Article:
I was praised by my friends for my willpower to exercise every day without fail and never touch junk food. I looked a healthy weight, was technically a ‘healthy weight’ (whatever that means), and yet I would faint whilst working out and fall over if I stood up too quickly. I looked healthy and yet I was a shell of a person, whose life revolved around calorie counting and obsessively exercising. I have vivid memories of my legs shaking as I walked into the exam hall to do my GCSEs - not because I was anxious, but because every step further took energy my body no longer had. All I could think about was food. At my lowest, I was suicidal, self-harming, spending weeks in bed. It was a time of my life that is so odd to think about because I was not myself at all. The memories are so vivid but they don’t feel like they are my own. I was really, very lost. What has stuck with me, this entire time, is this feeling of invalidity. This feeling of not being ‘sick enough’.

After years of struggling, in early 2018 I finally decided I was sick of being sick. I decided I would give recovery my best shot and see where it took me. Where it has taken me has been incredible. I would love to tell you that I woke up the next morning and did yoga and everything’s been fine since, but that is not the reality of recovery. I live with my depression every day and my eating disorder is still always there. I am a firm believer that things don’t just get better, but that you get better at dealing with them. I am infinitely stronger than I believed myself to be a few years ago. I have grown so much, I have learnt so much, I have laughed so much. Recovery for me is still struggling sometimes but knowing that I can pick myself back up again the next morning.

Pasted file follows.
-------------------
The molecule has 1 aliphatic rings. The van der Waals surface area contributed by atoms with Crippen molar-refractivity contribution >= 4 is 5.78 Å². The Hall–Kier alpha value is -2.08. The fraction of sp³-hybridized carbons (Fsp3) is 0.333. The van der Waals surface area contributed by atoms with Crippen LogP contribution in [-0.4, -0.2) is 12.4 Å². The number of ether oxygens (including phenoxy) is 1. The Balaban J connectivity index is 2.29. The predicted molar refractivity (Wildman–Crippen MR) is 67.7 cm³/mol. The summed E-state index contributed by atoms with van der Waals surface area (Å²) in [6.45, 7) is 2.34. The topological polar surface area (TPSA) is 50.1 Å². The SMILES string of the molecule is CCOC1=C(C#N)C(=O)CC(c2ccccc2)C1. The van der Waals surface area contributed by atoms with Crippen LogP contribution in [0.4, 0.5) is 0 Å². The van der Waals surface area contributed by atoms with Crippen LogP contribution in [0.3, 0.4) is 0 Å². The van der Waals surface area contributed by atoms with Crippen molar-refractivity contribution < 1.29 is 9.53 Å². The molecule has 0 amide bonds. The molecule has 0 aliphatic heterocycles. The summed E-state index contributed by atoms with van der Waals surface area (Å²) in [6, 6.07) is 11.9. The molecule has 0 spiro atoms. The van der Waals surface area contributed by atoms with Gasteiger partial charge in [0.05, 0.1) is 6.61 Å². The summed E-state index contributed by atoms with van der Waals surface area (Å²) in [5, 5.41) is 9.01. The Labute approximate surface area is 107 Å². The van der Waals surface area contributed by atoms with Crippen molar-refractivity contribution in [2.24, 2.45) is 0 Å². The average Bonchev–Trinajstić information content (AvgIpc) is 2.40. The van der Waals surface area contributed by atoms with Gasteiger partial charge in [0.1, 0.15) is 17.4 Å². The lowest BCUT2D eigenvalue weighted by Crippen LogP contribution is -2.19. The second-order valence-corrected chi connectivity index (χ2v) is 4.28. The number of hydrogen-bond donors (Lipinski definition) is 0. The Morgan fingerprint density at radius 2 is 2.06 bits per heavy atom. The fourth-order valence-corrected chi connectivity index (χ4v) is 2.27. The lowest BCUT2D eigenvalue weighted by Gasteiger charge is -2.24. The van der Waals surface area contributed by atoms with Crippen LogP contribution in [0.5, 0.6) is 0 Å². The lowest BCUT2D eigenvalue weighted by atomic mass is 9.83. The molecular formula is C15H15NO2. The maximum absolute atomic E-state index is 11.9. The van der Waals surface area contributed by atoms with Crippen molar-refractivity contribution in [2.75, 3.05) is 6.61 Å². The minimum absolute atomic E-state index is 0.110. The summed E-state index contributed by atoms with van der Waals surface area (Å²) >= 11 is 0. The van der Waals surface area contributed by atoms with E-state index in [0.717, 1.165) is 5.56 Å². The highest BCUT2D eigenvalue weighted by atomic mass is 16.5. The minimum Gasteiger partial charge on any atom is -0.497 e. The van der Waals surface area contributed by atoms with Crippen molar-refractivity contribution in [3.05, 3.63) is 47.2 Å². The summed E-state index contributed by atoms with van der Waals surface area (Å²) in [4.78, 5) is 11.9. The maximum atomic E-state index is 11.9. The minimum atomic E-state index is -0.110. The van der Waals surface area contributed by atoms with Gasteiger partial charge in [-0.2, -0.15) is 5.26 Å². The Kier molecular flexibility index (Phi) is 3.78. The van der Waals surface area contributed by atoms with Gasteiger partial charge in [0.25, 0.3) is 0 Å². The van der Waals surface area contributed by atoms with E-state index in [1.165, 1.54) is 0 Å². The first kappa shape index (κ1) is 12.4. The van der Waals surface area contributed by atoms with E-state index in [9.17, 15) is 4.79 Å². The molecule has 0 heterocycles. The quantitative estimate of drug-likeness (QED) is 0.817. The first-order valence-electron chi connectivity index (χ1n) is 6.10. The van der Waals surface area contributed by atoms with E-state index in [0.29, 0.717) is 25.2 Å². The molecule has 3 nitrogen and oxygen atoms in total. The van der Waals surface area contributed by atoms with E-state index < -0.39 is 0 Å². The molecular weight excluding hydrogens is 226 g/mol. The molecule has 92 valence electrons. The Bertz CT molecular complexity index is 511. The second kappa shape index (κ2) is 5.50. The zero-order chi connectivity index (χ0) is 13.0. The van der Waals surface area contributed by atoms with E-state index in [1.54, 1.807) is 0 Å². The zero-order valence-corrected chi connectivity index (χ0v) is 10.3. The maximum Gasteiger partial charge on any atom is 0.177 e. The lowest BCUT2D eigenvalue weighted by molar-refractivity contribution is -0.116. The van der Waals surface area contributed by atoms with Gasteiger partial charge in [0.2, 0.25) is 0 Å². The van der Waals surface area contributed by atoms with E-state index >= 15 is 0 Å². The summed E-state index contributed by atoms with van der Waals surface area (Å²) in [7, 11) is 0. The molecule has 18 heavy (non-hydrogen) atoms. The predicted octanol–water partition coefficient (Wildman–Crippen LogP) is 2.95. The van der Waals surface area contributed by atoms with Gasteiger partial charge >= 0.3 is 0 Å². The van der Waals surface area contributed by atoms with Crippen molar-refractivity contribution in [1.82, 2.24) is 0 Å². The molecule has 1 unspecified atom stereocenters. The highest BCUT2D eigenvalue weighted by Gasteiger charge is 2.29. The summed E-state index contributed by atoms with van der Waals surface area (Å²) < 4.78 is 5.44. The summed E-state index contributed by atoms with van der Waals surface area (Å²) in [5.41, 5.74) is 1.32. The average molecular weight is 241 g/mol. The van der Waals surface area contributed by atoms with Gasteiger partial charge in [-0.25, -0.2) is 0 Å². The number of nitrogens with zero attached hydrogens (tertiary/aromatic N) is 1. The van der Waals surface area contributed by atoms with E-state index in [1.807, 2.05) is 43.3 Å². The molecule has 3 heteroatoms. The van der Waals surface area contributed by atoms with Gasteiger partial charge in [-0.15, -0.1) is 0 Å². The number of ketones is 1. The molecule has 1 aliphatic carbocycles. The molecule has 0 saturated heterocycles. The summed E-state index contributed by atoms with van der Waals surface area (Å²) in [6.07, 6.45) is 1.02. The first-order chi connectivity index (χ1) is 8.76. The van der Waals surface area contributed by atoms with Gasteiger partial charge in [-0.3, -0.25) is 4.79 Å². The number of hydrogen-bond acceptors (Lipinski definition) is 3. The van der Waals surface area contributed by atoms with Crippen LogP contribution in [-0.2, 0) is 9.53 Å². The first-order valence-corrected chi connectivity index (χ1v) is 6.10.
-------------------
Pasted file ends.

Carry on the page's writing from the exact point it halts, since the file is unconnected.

My message for Eating Disorders Awareness Week is that you are ‘sick enough’, the moment you do not feel 100%. There is no measure that can determine whether you need help; only you know how you feel and what would help you. And sometimes, you don’t even know what would help. But acknowledging and expressing how you feel is invaluable.

What did help, for me? A combination of things: therapy, medication, writing, music. And also friends, family, cats. Somedays what has helped most is a friend calling me up and asking if I want to go for coffee and have a chat. Somedays it’s been a family member cooking for me when I couldn’t myself.

Mental illness is complex but supporting someone with it doesn’t have to be. Just make sure you look after yourself first, because you cannot pour from an empty glass.

What I can’t emphasise enough is that there is no standard of sickness for you to deserve help. You deserve help when you doubt you need it. Also, your worst days in recovery will still be better than your best days in your illness. Talking helps. People are far more understanding than you think they’ll be, because there really is no shame in whatever you’re going through. All you need to do is give yourself and those around you a chance.

Share your story

Too many people are made to feel ashamed. By sharing your story, you can help spread knowledge and perspective about mental illness that could change the way people think about it.